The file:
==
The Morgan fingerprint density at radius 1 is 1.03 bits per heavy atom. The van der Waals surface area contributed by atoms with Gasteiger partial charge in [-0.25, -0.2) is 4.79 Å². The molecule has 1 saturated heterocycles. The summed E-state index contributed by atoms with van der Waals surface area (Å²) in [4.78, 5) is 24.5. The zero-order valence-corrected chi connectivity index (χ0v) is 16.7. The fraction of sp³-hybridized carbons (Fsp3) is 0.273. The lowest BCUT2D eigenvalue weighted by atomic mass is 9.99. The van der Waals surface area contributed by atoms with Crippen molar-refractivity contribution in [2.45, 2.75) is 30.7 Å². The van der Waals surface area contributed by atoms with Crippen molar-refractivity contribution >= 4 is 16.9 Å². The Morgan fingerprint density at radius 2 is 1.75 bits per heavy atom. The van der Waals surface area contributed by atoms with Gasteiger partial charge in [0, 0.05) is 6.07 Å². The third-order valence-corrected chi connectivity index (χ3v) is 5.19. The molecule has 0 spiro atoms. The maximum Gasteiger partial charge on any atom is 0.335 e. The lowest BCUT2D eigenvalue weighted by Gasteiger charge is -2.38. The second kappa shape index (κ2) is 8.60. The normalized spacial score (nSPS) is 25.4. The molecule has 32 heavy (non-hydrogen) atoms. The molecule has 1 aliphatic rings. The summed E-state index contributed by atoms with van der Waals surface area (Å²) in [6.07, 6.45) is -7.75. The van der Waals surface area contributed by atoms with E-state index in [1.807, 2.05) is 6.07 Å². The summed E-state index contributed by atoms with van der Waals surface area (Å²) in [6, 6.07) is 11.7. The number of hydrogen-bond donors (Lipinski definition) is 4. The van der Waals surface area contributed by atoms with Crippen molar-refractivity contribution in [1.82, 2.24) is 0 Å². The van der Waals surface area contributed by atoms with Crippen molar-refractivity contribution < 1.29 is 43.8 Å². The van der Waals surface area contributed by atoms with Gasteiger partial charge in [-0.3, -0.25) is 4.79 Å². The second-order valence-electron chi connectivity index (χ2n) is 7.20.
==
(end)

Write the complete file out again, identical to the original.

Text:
The Morgan fingerprint density at radius 1 is 1.03 bits per heavy atom. The van der Waals surface area contributed by atoms with Gasteiger partial charge in [-0.25, -0.2) is 4.79 Å². The molecule has 1 saturated heterocycles. The summed E-state index contributed by atoms with van der Waals surface area (Å²) in [4.78, 5) is 24.5. The zero-order valence-corrected chi connectivity index (χ0v) is 16.7. The fraction of sp³-hybridized carbons (Fsp3) is 0.273. The lowest BCUT2D eigenvalue weighted by atomic mass is 9.99. The van der Waals surface area contributed by atoms with Crippen molar-refractivity contribution in [2.45, 2.75) is 30.7 Å². The van der Waals surface area contributed by atoms with Crippen molar-refractivity contribution >= 4 is 16.9 Å². The Morgan fingerprint density at radius 2 is 1.75 bits per heavy atom. The van der Waals surface area contributed by atoms with Gasteiger partial charge in [0, 0.05) is 6.07 Å². The third-order valence-corrected chi connectivity index (χ3v) is 5.19. The molecule has 0 spiro atoms. The maximum Gasteiger partial charge on any atom is 0.335 e. The lowest BCUT2D eigenvalue weighted by Gasteiger charge is -2.38. The second kappa shape index (κ2) is 8.60. The normalized spacial score (nSPS) is 25.4. The molecule has 32 heavy (non-hydrogen) atoms. The molecule has 1 aliphatic rings. The summed E-state index contributed by atoms with van der Waals surface area (Å²) in [6.07, 6.45) is -7.75. The van der Waals surface area contributed by atoms with E-state index in [1.807, 2.05) is 6.07 Å². The summed E-state index contributed by atoms with van der Waals surface area (Å²) in [6, 6.07) is 11.7. The number of hydrogen-bond donors (Lipinski definition) is 4. The van der Waals surface area contributed by atoms with Crippen molar-refractivity contribution in [1.82, 2.24) is 0 Å². The van der Waals surface area contributed by atoms with Crippen molar-refractivity contribution < 1.29 is 43.8 Å². The van der Waals surface area contributed by atoms with Gasteiger partial charge in [-0.3, -0.25) is 4.79 Å². The second-order valence-electron chi connectivity index (χ2n) is 7.20.